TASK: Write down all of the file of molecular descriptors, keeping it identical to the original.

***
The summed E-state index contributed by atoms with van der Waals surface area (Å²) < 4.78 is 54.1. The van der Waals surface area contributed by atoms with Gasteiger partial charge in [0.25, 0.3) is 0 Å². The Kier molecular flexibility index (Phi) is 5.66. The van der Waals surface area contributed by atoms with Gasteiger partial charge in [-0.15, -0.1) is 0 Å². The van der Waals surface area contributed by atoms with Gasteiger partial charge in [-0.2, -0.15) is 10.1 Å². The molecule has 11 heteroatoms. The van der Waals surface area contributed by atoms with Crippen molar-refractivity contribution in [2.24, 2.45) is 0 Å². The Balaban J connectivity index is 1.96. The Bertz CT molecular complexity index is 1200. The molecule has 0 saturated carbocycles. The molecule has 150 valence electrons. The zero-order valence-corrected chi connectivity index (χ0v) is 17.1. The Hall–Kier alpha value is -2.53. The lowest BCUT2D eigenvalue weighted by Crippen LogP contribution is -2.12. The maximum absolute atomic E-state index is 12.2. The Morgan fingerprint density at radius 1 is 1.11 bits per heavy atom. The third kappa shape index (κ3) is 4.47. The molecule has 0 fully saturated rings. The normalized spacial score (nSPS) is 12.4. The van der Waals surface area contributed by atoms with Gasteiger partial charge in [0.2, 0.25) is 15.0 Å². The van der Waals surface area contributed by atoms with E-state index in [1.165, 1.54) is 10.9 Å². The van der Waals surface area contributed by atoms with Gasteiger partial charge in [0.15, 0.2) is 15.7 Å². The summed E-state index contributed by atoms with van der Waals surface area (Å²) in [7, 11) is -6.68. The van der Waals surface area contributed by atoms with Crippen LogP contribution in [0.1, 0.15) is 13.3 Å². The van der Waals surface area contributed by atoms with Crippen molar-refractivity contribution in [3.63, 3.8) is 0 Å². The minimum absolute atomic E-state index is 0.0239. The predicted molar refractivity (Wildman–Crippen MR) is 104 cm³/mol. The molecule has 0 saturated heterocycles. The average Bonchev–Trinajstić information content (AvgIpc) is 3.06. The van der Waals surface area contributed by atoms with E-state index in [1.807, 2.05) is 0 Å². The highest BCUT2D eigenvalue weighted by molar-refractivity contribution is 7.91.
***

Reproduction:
The summed E-state index contributed by atoms with van der Waals surface area (Å²) < 4.78 is 54.1. The van der Waals surface area contributed by atoms with Gasteiger partial charge in [0.25, 0.3) is 0 Å². The Kier molecular flexibility index (Phi) is 5.66. The van der Waals surface area contributed by atoms with Gasteiger partial charge in [-0.15, -0.1) is 0 Å². The van der Waals surface area contributed by atoms with Gasteiger partial charge in [-0.2, -0.15) is 10.1 Å². The molecule has 11 heteroatoms. The van der Waals surface area contributed by atoms with Crippen molar-refractivity contribution in [2.24, 2.45) is 0 Å². The Balaban J connectivity index is 1.96. The Bertz CT molecular complexity index is 1200. The molecule has 0 saturated carbocycles. The molecule has 150 valence electrons. The zero-order valence-corrected chi connectivity index (χ0v) is 17.1. The Hall–Kier alpha value is -2.53. The lowest BCUT2D eigenvalue weighted by Crippen LogP contribution is -2.12. The maximum absolute atomic E-state index is 12.2. The Morgan fingerprint density at radius 1 is 1.11 bits per heavy atom. The third kappa shape index (κ3) is 4.47. The molecule has 0 fully saturated rings. The normalized spacial score (nSPS) is 12.4. The van der Waals surface area contributed by atoms with Gasteiger partial charge in [0.2, 0.25) is 15.0 Å². The van der Waals surface area contributed by atoms with E-state index in [1.165, 1.54) is 10.9 Å². The van der Waals surface area contributed by atoms with Gasteiger partial charge in [0.15, 0.2) is 15.7 Å². The summed E-state index contributed by atoms with van der Waals surface area (Å²) in [7, 11) is -6.68. The van der Waals surface area contributed by atoms with Crippen LogP contribution in [0.1, 0.15) is 13.3 Å². The van der Waals surface area contributed by atoms with Crippen molar-refractivity contribution in [3.63, 3.8) is 0 Å². The minimum absolute atomic E-state index is 0.0239. The predicted molar refractivity (Wildman–Crippen MR) is 104 cm³/mol. The molecule has 0 saturated heterocycles. The average Bonchev–Trinajstić information content (AvgIpc) is 3.06. The van der Waals surface area contributed by atoms with E-state index in [1.807, 2.05) is 0 Å². The highest BCUT2D eigenvalue weighted by molar-refractivity contribution is 7.91.